SSE is not limiting its support for the development of e-mobility to the purchase of electric cars. It is also planning to build medium-capacity charging stations. Such stations are able to recharge an electric car’s battery from 0 to 100 percent of its capacity in 3 hours without any negative effect on the battery, according to Bolibruchová.

The regional power distributor in western Slovakia, Západoslovenská Energetika (ZSE), announced its e-mobility project, Vibrate, in early March this year. This project is being run in cooperation with Vienna and should be the first cross-border e-mobility project in Europe. It is planned to link Bratislava and Vienna by a so-called green highway, i.e. a network of charging stations.

As Ján Orlovský, spokesperson of ZSE, the Slovak leader of the cross-border project, told The Slovak Spectator, a decision about the final number of charging stations has not been made yet. But since only 12 kilometres of the total route are in Slovakia, Orlovský says it would be sensible to build just one or two charging stations on the Slovak side. Primarily, the stations will be built at existing parking lots and petrol stations, i.e. places where car drivers are used to stopping.

ZSE will not limit building of charging stations to this project: it plans to open its first pilot recharging point inside ZSE premises in the summer and another next winter.

“For the time being the number of electric cars in Bratislava is minimal and thus massive construction of recharging stations, except those intended to demonstrate how something like this looks, does not make any sense for now,” Orlovský told The Slovak Spectator.

With regards to making electric cars more popular and used by the general population, Orlovský sees this as a matter of the supply of vehicles that are affordable and attractive from the viewpoint of usage.

“As with any new and expensive technology, this one too has a greater chance for success only with state support,” said Orlovský. “Otherwise its implementation will take longer. More than €30,000 for a small-medium sized car is too much for most people.”

Apart from Peugeot, it sister carmaker Citroën is also offering an all-electric model, the Citroën C-zero. The Peugeot iOn is now on sale at €35,460 including VAT, and the Citroën C-zero is available for the same price, according to the websites of Peugeot and Citroën dealers in Slovakia.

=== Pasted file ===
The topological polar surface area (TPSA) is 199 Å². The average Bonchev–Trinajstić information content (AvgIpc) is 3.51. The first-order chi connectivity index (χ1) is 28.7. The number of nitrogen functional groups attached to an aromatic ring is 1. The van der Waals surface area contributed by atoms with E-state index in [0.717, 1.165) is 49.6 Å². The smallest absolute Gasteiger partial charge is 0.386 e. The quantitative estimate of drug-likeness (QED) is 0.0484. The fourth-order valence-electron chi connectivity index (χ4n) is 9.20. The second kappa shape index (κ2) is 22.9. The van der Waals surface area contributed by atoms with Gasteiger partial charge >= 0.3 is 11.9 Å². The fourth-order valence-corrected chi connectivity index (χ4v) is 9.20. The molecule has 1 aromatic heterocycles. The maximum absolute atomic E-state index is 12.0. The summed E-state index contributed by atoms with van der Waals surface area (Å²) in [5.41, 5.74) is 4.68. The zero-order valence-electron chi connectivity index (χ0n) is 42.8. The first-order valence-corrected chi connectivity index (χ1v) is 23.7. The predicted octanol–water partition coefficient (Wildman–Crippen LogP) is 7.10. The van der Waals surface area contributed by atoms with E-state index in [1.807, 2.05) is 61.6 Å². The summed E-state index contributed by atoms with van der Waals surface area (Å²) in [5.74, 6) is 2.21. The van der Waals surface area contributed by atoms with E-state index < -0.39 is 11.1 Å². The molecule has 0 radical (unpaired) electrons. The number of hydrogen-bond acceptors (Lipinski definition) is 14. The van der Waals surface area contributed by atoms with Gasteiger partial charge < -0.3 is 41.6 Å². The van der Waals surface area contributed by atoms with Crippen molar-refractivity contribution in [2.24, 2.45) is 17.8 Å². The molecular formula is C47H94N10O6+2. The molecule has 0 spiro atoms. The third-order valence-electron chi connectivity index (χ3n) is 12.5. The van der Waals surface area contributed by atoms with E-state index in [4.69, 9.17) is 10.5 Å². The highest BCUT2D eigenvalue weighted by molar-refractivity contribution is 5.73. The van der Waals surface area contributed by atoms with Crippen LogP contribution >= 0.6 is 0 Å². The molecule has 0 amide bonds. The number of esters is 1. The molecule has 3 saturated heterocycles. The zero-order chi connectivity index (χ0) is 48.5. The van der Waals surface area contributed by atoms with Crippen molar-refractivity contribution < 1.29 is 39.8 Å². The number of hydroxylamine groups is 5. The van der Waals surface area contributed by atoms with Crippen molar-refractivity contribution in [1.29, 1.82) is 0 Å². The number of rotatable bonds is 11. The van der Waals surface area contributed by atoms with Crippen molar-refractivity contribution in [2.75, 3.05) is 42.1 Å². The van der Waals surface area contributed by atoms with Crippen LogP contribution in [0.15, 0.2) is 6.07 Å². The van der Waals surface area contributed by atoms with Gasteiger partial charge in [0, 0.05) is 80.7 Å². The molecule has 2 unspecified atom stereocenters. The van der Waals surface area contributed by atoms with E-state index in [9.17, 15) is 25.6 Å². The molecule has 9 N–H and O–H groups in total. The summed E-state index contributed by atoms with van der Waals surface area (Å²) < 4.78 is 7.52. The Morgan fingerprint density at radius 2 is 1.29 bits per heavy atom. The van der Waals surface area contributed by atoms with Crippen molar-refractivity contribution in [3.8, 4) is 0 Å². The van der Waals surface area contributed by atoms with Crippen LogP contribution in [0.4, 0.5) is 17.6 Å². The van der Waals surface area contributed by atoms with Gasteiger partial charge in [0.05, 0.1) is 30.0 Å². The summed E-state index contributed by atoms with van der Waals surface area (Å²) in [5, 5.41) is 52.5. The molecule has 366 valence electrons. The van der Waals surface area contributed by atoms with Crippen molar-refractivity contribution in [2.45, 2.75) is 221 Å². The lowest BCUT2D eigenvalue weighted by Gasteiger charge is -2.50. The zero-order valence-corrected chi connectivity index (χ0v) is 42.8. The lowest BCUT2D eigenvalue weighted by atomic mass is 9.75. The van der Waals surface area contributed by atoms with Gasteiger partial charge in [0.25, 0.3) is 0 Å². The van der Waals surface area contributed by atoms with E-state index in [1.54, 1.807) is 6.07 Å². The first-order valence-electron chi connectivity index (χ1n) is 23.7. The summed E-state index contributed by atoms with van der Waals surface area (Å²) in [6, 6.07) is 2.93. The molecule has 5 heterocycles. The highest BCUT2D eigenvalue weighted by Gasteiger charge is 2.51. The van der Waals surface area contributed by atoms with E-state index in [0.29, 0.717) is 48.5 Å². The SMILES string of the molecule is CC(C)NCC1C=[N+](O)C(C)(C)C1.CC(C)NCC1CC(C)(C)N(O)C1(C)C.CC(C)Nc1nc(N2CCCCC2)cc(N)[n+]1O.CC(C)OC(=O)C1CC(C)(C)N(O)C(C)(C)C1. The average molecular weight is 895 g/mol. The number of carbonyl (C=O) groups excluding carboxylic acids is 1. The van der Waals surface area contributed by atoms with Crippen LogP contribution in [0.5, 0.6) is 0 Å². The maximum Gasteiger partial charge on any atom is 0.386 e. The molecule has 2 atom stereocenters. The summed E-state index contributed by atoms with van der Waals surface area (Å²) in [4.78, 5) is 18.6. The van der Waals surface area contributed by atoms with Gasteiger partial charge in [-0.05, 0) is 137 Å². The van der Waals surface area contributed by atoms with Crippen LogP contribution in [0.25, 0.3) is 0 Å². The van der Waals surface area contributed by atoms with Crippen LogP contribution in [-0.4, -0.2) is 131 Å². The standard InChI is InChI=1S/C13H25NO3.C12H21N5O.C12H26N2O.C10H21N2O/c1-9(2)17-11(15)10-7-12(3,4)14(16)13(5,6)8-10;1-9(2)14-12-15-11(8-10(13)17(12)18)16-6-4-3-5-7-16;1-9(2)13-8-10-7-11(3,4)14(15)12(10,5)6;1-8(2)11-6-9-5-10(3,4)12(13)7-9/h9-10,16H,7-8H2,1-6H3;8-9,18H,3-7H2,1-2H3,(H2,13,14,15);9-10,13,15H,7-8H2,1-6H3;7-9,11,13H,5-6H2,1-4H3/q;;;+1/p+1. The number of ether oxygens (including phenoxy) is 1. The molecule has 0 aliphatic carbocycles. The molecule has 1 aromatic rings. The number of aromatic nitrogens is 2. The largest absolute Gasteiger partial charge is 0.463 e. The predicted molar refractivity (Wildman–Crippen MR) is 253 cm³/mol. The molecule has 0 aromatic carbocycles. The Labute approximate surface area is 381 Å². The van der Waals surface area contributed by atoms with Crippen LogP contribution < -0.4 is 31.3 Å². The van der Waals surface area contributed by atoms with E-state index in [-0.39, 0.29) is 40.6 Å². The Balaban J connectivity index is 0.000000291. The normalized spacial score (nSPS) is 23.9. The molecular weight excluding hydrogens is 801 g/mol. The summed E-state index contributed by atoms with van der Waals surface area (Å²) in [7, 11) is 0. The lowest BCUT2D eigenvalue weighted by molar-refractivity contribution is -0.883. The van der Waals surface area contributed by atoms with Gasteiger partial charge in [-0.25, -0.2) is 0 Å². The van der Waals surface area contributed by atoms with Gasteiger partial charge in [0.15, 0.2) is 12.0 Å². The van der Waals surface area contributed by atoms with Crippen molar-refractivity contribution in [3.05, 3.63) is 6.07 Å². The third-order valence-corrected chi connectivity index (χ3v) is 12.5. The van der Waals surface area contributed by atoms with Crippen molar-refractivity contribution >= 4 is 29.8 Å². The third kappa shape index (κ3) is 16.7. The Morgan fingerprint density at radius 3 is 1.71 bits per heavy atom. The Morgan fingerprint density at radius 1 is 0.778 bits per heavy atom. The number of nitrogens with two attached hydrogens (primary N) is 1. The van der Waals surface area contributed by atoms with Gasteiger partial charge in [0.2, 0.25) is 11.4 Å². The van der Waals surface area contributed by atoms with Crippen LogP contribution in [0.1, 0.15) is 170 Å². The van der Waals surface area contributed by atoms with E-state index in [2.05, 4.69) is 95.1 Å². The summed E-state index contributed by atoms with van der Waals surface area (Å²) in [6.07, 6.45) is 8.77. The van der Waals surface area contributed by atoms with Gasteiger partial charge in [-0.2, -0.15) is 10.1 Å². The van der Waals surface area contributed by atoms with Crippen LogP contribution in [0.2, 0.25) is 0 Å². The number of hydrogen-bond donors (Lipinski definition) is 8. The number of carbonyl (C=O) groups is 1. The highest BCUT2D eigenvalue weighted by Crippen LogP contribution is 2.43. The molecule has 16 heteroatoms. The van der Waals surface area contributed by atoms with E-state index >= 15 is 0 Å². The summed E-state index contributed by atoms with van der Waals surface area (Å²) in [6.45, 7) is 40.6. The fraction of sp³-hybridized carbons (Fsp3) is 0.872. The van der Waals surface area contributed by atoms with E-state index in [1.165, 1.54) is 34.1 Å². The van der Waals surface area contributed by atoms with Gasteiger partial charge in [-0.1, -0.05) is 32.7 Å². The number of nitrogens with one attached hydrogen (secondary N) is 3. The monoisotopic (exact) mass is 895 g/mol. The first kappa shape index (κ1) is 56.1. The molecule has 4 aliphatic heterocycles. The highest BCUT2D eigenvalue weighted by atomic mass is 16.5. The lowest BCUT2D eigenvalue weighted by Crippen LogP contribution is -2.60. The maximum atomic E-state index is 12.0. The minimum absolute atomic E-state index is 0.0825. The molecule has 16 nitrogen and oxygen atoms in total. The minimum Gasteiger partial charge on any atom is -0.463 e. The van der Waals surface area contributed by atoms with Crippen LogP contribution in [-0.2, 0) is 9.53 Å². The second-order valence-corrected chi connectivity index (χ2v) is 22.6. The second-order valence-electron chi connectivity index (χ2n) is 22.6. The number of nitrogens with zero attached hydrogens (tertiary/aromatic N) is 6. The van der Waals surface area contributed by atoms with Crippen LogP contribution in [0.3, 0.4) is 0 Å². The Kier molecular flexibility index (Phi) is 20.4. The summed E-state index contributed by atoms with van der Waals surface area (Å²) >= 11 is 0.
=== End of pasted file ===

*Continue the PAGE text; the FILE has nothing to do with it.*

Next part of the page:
The high price of electric cars is regarded as the main barrier to wider usage of the
technology in Slovakia, raising the question of whether the government will provide support.

“Each new technology is taken up more quickly when the state stimulates demand for it,” Marcel Lauko, director of the Energy Centre Bratislava, a partner in ZSE’s Vibrate project, told The Slovak Spectator. “In the case of e-mobility at question is not only financial support, but other areas such as parking, which in the case of cars is a crucial issue. Thus other forms [of support] are possible.”

Lauko stressed that e-mobility can be also understood as a system for storing electrical energy, which once the concept spreads widely will become part of the so-called smart grid, as one of its more important components. Having large numbers of car batteries connected to the electricity grid would make it possible to regulate storage and recharging according to the needs of the grid, thus balancing the grid’s stability.

Electric vehicles



There are basically two types of electric cars: those fully propelled by electrical energy and so-called hybrids, which combine a conventional internal combustion engine propulsion system with an electric propulsion system.

Both types recharge themselves during driving (from energy captured during braking, for instance) and can be recharged at charging stations.

Most electric cars can be recharged from a domestic power point, but this can take up to eight hours. As a result special charging stations are constructed, which use higher voltages and currents, thus reducing the time necessary for charging to as little as a few minutes.

Manufacturers list the main advantages of electric cars as being their zero-CO2 emissions and zero noisiness, and focus especially on corporate clients, given the vehicles’ currently high purchase prices.

On the other hand, operating costs are lower than in the case of cars powered by fossil fuels: Citroën wrote in its press release that total costs for driving 100 kilometres are about €1.50 in the case of its Citroën C-zero.

The maximum range of electric cars is limited to about 150 kilometres by the capacity of the battery. This makes electric cars most suitable for daily city trips and other short-haul journeys.


Topic: Industry